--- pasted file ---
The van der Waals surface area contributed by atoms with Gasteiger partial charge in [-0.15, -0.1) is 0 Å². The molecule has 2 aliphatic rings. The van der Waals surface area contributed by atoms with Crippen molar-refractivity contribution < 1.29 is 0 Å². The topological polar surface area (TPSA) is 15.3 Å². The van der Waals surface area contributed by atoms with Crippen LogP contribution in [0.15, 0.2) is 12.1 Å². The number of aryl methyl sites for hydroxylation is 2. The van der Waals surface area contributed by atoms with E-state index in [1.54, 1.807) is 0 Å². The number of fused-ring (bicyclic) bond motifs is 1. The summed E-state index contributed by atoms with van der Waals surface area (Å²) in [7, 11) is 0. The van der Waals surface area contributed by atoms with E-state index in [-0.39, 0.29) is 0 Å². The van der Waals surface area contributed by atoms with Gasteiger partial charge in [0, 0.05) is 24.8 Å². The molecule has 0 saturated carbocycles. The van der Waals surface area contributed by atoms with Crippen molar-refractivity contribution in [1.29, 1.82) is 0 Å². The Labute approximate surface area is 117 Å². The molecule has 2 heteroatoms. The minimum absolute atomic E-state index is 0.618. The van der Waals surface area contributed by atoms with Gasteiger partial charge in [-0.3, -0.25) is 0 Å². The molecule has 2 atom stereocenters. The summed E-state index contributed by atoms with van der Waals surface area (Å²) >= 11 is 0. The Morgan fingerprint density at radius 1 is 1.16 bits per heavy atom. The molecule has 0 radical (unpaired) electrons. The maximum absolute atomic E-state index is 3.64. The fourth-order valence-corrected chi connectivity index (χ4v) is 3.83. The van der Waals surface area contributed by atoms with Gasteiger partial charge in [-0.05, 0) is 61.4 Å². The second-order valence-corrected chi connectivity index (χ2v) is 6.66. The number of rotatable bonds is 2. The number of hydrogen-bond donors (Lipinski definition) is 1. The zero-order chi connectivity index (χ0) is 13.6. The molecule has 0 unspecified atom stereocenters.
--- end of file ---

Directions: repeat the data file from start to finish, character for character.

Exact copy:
The van der Waals surface area contributed by atoms with Gasteiger partial charge in [-0.15, -0.1) is 0 Å². The molecule has 2 aliphatic rings. The van der Waals surface area contributed by atoms with Crippen molar-refractivity contribution < 1.29 is 0 Å². The topological polar surface area (TPSA) is 15.3 Å². The van der Waals surface area contributed by atoms with Crippen LogP contribution in [0.15, 0.2) is 12.1 Å². The number of aryl methyl sites for hydroxylation is 2. The van der Waals surface area contributed by atoms with E-state index in [1.54, 1.807) is 0 Å². The number of fused-ring (bicyclic) bond motifs is 1. The summed E-state index contributed by atoms with van der Waals surface area (Å²) in [7, 11) is 0. The van der Waals surface area contributed by atoms with E-state index in [-0.39, 0.29) is 0 Å². The van der Waals surface area contributed by atoms with Gasteiger partial charge in [0, 0.05) is 24.8 Å². The molecule has 0 saturated carbocycles. The van der Waals surface area contributed by atoms with Crippen molar-refractivity contribution in [1.29, 1.82) is 0 Å². The Labute approximate surface area is 117 Å². The molecule has 2 heteroatoms. The minimum absolute atomic E-state index is 0.618. The van der Waals surface area contributed by atoms with Gasteiger partial charge in [-0.3, -0.25) is 0 Å². The molecule has 2 atom stereocenters. The summed E-state index contributed by atoms with van der Waals surface area (Å²) >= 11 is 0. The Morgan fingerprint density at radius 1 is 1.16 bits per heavy atom. The molecule has 0 radical (unpaired) electrons. The maximum absolute atomic E-state index is 3.64. The fourth-order valence-corrected chi connectivity index (χ4v) is 3.83. The van der Waals surface area contributed by atoms with Gasteiger partial charge in [-0.05, 0) is 61.4 Å². The second-order valence-corrected chi connectivity index (χ2v) is 6.66. The number of rotatable bonds is 2. The number of hydrogen-bond donors (Lipinski definition) is 1. The zero-order chi connectivity index (χ0) is 13.6. The molecule has 0 unspecified atom stereocenters.